˙ 1 John 2:1 My little children, I write you these things so that you may not violate God's law and sin. But if anyone should sin, we have an Advocate (Parákletos - One Who will intercede for us) with the Father — it is Jesus Christ the righteous… Amplified Bible
It is important to understand that Jesus IS the Parákletos because he also identifies the ‘Holy Spirit’ as the same thing as the Parákletos. In spirit form Jesus IS the Holy Spirit and as such, he is our Helper-Advocate. In fact, the Greek noun Parákletos is used ONLY of Jesus Christ in the New Testament. In the widest sense, Parákletos signifies a succorer or comforter. A succorer is he that affords relief; a helper; a deliverer; he is one that runs to support when called; hence, Jesus is the one who helps and relieves us when we are in trouble or suffering.
Christ was a comforter and counselor to his disciples, but after the ascension, he also became a helper to all who call upon God for help thru his name. The titles ‘Comforter’ or ‘Consoler’ were also terms that correspond to the name ‘Menahem,’ a special title given by the Hebrews to the Messiah. Proof of this is seen in the use of a Greek word cognate of Parákletos, which is paráklesis. Paráklesis is used of the ‘consolation’ of Israel in Luke 2:25.
˙ Luke 2:25 And behold, there was a man in Jerusalem whose name was Simeon, and this man was just and devout, waiting for the Consolation (paráklesis) of Israel, and the Holy Spirit was upon him. New King James Version
The first century churches understood that the Holy Spirit was Jesus in spirit form, and this can be illustrated throughout the New Testament in the Greek text, which uses various word forms related to parákletos. Below I have included four Bible versions of the same passage, to demonstrate how wide and varied paráklesis, the word from which parákletos originates is used.
˙ Acts 9:31 Then the church throughout Judea, Galilee and Samaria enjoyed a time of peace. It was strengthened and encouraged (paráklesis) by the Holy Spirit, it grew in numbers, living in the fear of the Lord. New International Version
˙ Acts 9:31 So the church throughout the whole of Judea and Galilee and Samaria had peace and was edified [growing in wisdom, virtue, and piety] and walking in the respect and reverential fear of the Lord and in the consolation and exhortation (paráklesis) of the Holy Spirit, continued to increase and was multiplied. Amplified Bible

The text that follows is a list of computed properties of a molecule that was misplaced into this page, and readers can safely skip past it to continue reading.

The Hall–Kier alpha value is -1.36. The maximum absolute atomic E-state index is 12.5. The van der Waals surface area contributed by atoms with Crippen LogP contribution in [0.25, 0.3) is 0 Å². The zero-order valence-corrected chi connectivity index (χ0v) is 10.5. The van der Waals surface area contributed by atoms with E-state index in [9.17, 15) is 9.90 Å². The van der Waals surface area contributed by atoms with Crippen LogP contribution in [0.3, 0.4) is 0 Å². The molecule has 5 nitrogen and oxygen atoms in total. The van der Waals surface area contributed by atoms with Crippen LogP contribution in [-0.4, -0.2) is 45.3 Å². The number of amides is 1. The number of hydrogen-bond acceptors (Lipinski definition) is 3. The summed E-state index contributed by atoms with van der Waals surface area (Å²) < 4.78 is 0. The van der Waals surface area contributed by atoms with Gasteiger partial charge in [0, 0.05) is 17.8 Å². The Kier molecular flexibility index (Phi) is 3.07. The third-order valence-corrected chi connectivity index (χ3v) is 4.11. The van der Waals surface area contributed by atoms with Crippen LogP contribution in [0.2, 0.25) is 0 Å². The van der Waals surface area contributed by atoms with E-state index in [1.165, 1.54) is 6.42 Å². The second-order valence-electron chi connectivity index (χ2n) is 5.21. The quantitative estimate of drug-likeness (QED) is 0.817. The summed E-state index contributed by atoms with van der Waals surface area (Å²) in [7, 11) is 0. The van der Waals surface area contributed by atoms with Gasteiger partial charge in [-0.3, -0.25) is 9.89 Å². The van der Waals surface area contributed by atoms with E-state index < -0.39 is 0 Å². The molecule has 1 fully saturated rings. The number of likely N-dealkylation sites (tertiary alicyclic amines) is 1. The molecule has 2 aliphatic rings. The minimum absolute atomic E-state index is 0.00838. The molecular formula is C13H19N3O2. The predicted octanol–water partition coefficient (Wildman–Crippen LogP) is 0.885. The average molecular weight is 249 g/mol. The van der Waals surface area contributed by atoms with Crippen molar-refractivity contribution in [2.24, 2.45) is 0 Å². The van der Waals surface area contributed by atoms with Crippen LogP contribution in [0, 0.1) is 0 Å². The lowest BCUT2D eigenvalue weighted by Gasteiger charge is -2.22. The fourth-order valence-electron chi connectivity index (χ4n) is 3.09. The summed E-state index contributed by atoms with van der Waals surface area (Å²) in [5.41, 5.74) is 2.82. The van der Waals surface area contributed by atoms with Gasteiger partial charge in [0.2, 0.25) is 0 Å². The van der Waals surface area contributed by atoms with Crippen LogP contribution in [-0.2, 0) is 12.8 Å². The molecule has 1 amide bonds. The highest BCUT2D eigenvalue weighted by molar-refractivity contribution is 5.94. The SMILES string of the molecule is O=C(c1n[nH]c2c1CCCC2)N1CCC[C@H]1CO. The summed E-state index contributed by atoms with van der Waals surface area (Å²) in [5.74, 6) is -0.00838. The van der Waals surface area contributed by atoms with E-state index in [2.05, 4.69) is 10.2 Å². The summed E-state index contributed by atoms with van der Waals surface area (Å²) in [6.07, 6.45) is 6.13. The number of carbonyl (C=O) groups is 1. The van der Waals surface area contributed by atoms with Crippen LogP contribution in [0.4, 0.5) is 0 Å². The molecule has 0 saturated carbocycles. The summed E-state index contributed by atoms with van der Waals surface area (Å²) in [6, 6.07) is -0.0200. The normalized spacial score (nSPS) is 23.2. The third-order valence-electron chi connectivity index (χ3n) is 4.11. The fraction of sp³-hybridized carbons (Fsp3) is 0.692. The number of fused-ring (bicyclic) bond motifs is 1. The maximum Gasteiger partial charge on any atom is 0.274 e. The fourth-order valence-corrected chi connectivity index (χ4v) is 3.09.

˙ Acts 9:31 So the church throughout all Judea and Galilee and Samaria enjoyed peace, being built up; and, going on in the fear of the Lord and in the comfort (paráklesis) of the Holy Spirit, it continued to increase. New American Standard Bible
˙ Acts 9:31 The whole Church throughout Judea, Galilee and Samaria now enjoyed a period of peace. It became established and as it went forward in reverence for the Lord and in the strengthening presence (paráklesis) of the Holy Spirit, continued to grow in numbers. Phillip’s New Testament
Perhaps more important to the subject of speaking in tongues was HOW the Lord Jesus provided comfort and encouragement to the church thru speaking in tongues. What stands out from the four verses above is how the church throughout the whole of Judea and Galilee and Samaria had peace and was edified; the following phrases taken from each verse above give us a clue:
˙ strengthened and encouraged (paráklesis) by the Holy Spirit
˙ in the consolation and exhortation (paráklesis) of the Holy Spirit
˙ in the comfort (paráklesis) of the Holy Spirit
˙ in the strengthening presence (paráklesis) of the Holy Spirit
The way Acts 9:31 is worded, it seems to be suggesting that the comfort of the Holy Spirit came to the churches by means of inspirational ‘exhortations’ and ‘consolations.’ This is more than speculation because in the apostle Paul’s first epistle to the Corinthians, he also uses the Greek word paráklesis and makes the connection between speaking in tongues, prophecy, and tongues that are ‘interpreted.’